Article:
Today’s viewers and listeners are less tolerant than ever before of discriminatory or racist language, Ofcom research claims.
People also say they are more likely to tolerate swearing on TV and radio provided it reflects real world situations and is set in the ‘right’ context.
The findings are from new research on people’s attitudes towards potentially offensive language and gestures in broadcasting, the biggest study of its kind carried out by Ofcom.
The research used a mixture of focus groups, in-depth interviews, online surveys and discussions involving people from around the UK. It looked at 144 words, exploring what people were likely to find unacceptable, and the reasons why certain words were judged to be offensive.
For the first time the research also included six offensive physical gestures and included some newer and more obscure language than when Ofcom last examined this area in 2010.
The research found that viewers and listeners take into account context, such as the tone, delivery and time of broadcast, when assessing whether offensive language is acceptable. People says they are more likely to tolerate some swearing if it reflects what they would expect to see in real world situations.
Clear racist and discriminatory language was the most unacceptable overall. Such words were viewed as derogatory, discriminatory and insulting. Many were concerned about them being used at any time, unless they were particularly justified by the context. Many said that discriminatory and racist words were harder hitting, carrying more emotional impact than general swear words.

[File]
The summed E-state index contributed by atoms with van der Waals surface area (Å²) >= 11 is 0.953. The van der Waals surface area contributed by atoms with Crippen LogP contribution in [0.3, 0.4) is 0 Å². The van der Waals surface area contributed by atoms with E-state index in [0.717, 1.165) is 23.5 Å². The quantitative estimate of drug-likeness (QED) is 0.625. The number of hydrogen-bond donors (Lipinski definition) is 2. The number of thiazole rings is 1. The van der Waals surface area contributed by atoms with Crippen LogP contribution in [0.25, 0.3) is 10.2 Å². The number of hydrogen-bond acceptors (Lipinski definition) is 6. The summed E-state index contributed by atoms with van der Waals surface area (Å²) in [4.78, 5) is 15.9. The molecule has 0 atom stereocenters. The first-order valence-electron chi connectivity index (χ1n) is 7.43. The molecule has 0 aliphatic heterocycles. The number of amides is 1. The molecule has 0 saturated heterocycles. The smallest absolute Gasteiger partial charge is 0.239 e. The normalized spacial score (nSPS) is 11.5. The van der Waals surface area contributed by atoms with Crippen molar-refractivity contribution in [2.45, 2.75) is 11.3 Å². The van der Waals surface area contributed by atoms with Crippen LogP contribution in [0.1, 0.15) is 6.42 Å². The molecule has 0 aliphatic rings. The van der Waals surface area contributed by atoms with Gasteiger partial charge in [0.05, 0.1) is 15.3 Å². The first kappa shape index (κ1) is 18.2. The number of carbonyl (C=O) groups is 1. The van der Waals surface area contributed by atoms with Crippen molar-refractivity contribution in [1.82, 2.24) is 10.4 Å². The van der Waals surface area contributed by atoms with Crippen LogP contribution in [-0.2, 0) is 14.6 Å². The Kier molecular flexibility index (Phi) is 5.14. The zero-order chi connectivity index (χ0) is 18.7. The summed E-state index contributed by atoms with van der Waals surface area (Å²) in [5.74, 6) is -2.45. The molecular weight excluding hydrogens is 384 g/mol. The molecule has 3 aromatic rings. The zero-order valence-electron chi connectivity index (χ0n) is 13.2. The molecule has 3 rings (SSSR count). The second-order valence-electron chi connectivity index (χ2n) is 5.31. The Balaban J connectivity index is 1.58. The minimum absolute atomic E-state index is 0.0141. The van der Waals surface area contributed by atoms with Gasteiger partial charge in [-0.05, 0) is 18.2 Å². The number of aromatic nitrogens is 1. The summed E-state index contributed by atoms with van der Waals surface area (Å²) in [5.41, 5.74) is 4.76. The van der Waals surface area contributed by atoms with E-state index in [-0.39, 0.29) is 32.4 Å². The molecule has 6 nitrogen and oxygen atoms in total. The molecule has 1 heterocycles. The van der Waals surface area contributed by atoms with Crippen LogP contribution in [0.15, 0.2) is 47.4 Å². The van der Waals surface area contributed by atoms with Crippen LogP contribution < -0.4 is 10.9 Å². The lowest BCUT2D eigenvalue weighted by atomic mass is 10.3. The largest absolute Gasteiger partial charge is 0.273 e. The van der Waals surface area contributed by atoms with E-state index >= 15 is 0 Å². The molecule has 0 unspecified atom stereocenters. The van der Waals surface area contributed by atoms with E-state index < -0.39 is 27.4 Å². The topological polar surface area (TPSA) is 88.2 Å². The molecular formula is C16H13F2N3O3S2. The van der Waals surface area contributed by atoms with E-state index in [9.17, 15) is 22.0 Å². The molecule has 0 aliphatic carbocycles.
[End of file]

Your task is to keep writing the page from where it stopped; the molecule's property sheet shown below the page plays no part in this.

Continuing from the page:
Sexual terms were seen in a similar way to the stronger general swear words. They were viewed as distasteful and often unnecessary, but people said they found them more acceptable if used after the watershed, when they would be more prepared.
Occasional, accidental strong language before 9pm was seen as more acceptable on live TV and radio than in pre-recorded material. People agreed it was sometimes hard for broadcasters to control live programmes, but they were less accepting if they felt broadcasters had acted carelessly or deliberately.
Swearing substitutes, and the bleeping-out of offensive language, were viewed as less acceptable when used frequently. The research found that most people would often understand which word was being substituted, and so the effect was similar to using the actual word being used, especially if it was repeated.
Tony Close, Ofcom’s Director of Content Standards Licensing and Enforcement, said:
We set and enforce rules to protect viewers and listeners from potentially harmful and offensive content on TV and radio. To do this, it’s essential that we keep up to date with what people find offensive, and what they expect of broadcasters.
These findings will help us strike a balance between protecting audiences from unjustified offence, especially before the watershed, and allowing broadcasters to reflect the real world.
…And lets not forget that oh so important sound bite from Mediawatch-UK. Sam Burnett, of the morality campaign group said:
Ofcom is remarkably out of touch with the viewing public. This is just the latest signal of the declining standards on our screens.